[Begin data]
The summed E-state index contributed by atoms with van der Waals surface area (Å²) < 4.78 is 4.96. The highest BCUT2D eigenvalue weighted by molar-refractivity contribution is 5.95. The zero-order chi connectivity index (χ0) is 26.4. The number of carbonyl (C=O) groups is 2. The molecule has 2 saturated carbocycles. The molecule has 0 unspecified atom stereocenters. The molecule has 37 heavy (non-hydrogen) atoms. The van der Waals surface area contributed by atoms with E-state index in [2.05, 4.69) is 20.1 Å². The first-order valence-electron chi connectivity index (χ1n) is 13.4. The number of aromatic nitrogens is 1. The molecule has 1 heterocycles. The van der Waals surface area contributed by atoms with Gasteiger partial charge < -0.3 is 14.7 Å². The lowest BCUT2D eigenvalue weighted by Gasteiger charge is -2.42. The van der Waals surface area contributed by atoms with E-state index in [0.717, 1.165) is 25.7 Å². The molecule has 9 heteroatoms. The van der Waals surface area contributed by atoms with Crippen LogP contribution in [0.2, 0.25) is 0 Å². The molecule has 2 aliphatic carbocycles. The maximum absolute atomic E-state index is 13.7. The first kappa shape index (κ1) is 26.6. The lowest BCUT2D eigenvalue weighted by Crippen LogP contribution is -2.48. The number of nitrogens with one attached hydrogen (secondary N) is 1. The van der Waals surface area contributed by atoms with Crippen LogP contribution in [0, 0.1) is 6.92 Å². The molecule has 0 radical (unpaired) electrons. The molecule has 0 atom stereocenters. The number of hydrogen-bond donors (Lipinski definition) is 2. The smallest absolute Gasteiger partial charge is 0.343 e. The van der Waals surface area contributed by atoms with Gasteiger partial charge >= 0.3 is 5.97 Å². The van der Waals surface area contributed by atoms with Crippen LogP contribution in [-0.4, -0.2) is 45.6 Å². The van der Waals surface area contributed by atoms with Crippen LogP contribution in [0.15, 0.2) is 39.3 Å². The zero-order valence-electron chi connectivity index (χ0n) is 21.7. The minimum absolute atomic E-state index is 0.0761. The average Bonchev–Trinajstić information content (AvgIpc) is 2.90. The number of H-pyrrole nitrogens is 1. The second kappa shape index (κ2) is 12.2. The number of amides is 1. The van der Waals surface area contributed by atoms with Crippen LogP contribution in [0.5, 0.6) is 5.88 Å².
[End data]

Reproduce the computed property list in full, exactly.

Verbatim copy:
The summed E-state index contributed by atoms with van der Waals surface area (Å²) < 4.78 is 4.96. The highest BCUT2D eigenvalue weighted by molar-refractivity contribution is 5.95. The zero-order chi connectivity index (χ0) is 26.4. The number of carbonyl (C=O) groups is 2. The molecule has 2 saturated carbocycles. The molecule has 0 unspecified atom stereocenters. The molecule has 37 heavy (non-hydrogen) atoms. The van der Waals surface area contributed by atoms with E-state index in [2.05, 4.69) is 20.1 Å². The first-order valence-electron chi connectivity index (χ1n) is 13.4. The number of aromatic nitrogens is 1. The molecule has 1 heterocycles. The van der Waals surface area contributed by atoms with Gasteiger partial charge < -0.3 is 14.7 Å². The lowest BCUT2D eigenvalue weighted by Gasteiger charge is -2.42. The van der Waals surface area contributed by atoms with E-state index in [0.717, 1.165) is 25.7 Å². The molecule has 9 heteroatoms. The van der Waals surface area contributed by atoms with Crippen LogP contribution in [0.2, 0.25) is 0 Å². The molecule has 2 aliphatic carbocycles. The maximum absolute atomic E-state index is 13.7. The first kappa shape index (κ1) is 26.6. The lowest BCUT2D eigenvalue weighted by Crippen LogP contribution is -2.48. The number of nitrogens with one attached hydrogen (secondary N) is 1. The van der Waals surface area contributed by atoms with Crippen LogP contribution in [0, 0.1) is 6.92 Å². The molecule has 0 radical (unpaired) electrons. The molecule has 0 atom stereocenters. The number of hydrogen-bond donors (Lipinski definition) is 2. The smallest absolute Gasteiger partial charge is 0.343 e. The van der Waals surface area contributed by atoms with Gasteiger partial charge >= 0.3 is 5.97 Å². The van der Waals surface area contributed by atoms with Crippen LogP contribution in [-0.4, -0.2) is 45.6 Å². The van der Waals surface area contributed by atoms with Crippen LogP contribution in [0.15, 0.2) is 39.3 Å². The zero-order valence-electron chi connectivity index (χ0n) is 21.7. The minimum absolute atomic E-state index is 0.0761. The average Bonchev–Trinajstić information content (AvgIpc) is 2.90. The number of H-pyrrole nitrogens is 1. The second kappa shape index (κ2) is 12.2. The number of amides is 1. The van der Waals surface area contributed by atoms with Crippen LogP contribution in [0.5, 0.6) is 5.88 Å².